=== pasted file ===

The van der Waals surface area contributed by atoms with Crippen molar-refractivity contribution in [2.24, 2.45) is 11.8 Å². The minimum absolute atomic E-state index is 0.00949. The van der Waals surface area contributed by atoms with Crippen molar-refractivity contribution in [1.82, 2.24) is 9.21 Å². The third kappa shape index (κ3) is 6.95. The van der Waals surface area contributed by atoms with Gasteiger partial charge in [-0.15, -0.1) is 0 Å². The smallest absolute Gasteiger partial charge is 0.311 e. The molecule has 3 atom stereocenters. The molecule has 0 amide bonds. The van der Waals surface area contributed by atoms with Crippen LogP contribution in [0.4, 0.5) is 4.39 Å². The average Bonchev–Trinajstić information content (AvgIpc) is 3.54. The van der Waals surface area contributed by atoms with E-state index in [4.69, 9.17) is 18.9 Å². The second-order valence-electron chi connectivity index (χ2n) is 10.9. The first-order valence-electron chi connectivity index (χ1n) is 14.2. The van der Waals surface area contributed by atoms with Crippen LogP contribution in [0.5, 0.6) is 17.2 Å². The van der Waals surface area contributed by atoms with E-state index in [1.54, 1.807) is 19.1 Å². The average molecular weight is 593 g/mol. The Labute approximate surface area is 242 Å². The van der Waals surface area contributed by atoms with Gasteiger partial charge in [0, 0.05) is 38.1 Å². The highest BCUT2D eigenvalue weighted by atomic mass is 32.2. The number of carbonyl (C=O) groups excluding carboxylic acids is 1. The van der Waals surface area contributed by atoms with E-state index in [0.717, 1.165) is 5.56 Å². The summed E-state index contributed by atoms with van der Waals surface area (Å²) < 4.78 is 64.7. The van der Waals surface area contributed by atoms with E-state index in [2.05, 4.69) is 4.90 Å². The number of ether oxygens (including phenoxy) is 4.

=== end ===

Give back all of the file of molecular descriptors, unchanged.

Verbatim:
The van der Waals surface area contributed by atoms with Crippen molar-refractivity contribution in [2.24, 2.45) is 11.8 Å². The minimum absolute atomic E-state index is 0.00949. The van der Waals surface area contributed by atoms with Crippen molar-refractivity contribution in [1.82, 2.24) is 9.21 Å². The third kappa shape index (κ3) is 6.95. The van der Waals surface area contributed by atoms with Gasteiger partial charge in [-0.15, -0.1) is 0 Å². The smallest absolute Gasteiger partial charge is 0.311 e. The molecule has 3 atom stereocenters. The molecule has 0 amide bonds. The van der Waals surface area contributed by atoms with Crippen LogP contribution in [0.4, 0.5) is 4.39 Å². The average Bonchev–Trinajstić information content (AvgIpc) is 3.54. The van der Waals surface area contributed by atoms with E-state index in [4.69, 9.17) is 18.9 Å². The second-order valence-electron chi connectivity index (χ2n) is 10.9. The first-order valence-electron chi connectivity index (χ1n) is 14.2. The van der Waals surface area contributed by atoms with Crippen LogP contribution in [0.5, 0.6) is 17.2 Å². The van der Waals surface area contributed by atoms with E-state index in [1.54, 1.807) is 19.1 Å². The average molecular weight is 593 g/mol. The Labute approximate surface area is 242 Å². The van der Waals surface area contributed by atoms with Gasteiger partial charge in [0, 0.05) is 38.1 Å². The highest BCUT2D eigenvalue weighted by atomic mass is 32.2. The number of carbonyl (C=O) groups excluding carboxylic acids is 1. The van der Waals surface area contributed by atoms with E-state index in [0.717, 1.165) is 5.56 Å². The summed E-state index contributed by atoms with van der Waals surface area (Å²) < 4.78 is 64.7. The van der Waals surface area contributed by atoms with E-state index in [2.05, 4.69) is 4.90 Å². The number of ether oxygens (including phenoxy) is 4.